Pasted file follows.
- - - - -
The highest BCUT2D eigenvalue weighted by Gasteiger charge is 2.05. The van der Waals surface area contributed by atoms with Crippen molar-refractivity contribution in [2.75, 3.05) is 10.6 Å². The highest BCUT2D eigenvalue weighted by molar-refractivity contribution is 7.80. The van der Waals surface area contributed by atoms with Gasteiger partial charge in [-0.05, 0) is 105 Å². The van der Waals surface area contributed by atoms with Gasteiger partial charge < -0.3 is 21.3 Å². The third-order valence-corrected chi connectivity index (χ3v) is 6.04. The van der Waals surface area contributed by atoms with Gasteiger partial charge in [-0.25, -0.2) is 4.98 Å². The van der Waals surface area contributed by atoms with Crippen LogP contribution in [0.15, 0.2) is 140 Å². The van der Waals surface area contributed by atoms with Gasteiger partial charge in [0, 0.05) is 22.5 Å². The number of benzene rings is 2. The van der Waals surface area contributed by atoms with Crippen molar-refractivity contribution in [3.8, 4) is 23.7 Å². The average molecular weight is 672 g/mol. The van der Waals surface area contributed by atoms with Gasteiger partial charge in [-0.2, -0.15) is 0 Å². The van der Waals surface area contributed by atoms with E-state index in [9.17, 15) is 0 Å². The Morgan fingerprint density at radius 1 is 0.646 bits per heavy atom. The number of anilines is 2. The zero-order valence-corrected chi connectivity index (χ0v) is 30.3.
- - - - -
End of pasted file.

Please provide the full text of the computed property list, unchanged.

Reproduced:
The highest BCUT2D eigenvalue weighted by Gasteiger charge is 2.05. The van der Waals surface area contributed by atoms with Crippen molar-refractivity contribution in [2.75, 3.05) is 10.6 Å². The highest BCUT2D eigenvalue weighted by molar-refractivity contribution is 7.80. The van der Waals surface area contributed by atoms with Gasteiger partial charge in [-0.05, 0) is 105 Å². The van der Waals surface area contributed by atoms with Gasteiger partial charge < -0.3 is 21.3 Å². The third-order valence-corrected chi connectivity index (χ3v) is 6.04. The van der Waals surface area contributed by atoms with Gasteiger partial charge in [-0.25, -0.2) is 4.98 Å². The van der Waals surface area contributed by atoms with Crippen LogP contribution in [0.15, 0.2) is 140 Å². The van der Waals surface area contributed by atoms with Gasteiger partial charge in [0, 0.05) is 22.5 Å². The number of benzene rings is 2. The van der Waals surface area contributed by atoms with Crippen molar-refractivity contribution in [3.8, 4) is 23.7 Å². The average molecular weight is 672 g/mol. The van der Waals surface area contributed by atoms with Gasteiger partial charge in [-0.2, -0.15) is 0 Å². The van der Waals surface area contributed by atoms with E-state index in [9.17, 15) is 0 Å². The Morgan fingerprint density at radius 1 is 0.646 bits per heavy atom. The number of anilines is 2. The zero-order valence-corrected chi connectivity index (χ0v) is 30.3.